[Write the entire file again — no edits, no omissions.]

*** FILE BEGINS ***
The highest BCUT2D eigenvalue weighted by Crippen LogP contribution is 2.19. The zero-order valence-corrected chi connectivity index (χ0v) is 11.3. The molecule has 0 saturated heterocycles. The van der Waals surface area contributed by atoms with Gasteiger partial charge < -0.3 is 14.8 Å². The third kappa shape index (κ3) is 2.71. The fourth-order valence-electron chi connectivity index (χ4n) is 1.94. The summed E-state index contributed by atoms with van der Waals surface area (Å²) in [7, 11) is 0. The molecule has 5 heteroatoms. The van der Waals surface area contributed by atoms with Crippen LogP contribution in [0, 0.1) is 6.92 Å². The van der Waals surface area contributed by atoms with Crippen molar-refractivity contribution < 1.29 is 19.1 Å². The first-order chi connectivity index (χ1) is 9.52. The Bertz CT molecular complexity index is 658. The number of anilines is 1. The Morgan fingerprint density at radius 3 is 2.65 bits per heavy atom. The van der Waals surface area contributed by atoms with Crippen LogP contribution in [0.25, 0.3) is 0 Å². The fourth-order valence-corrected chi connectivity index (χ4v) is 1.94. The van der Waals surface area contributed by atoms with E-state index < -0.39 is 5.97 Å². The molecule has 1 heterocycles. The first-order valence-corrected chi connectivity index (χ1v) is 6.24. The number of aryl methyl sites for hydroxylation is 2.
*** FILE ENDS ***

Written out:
The highest BCUT2D eigenvalue weighted by Crippen LogP contribution is 2.19. The zero-order valence-corrected chi connectivity index (χ0v) is 11.3. The molecule has 0 saturated heterocycles. The van der Waals surface area contributed by atoms with Gasteiger partial charge < -0.3 is 14.8 Å². The third kappa shape index (κ3) is 2.71. The fourth-order valence-electron chi connectivity index (χ4n) is 1.94. The summed E-state index contributed by atoms with van der Waals surface area (Å²) in [7, 11) is 0. The molecule has 5 heteroatoms. The van der Waals surface area contributed by atoms with Crippen LogP contribution in [0, 0.1) is 6.92 Å². The van der Waals surface area contributed by atoms with Crippen molar-refractivity contribution < 1.29 is 19.1 Å². The first-order chi connectivity index (χ1) is 9.52. The Bertz CT molecular complexity index is 658. The number of anilines is 1. The Morgan fingerprint density at radius 3 is 2.65 bits per heavy atom. The van der Waals surface area contributed by atoms with Crippen LogP contribution in [0.25, 0.3) is 0 Å². The fourth-order valence-corrected chi connectivity index (χ4v) is 1.94. The van der Waals surface area contributed by atoms with E-state index < -0.39 is 5.97 Å². The molecule has 1 heterocycles. The first-order valence-corrected chi connectivity index (χ1v) is 6.24. The number of aryl methyl sites for hydroxylation is 2.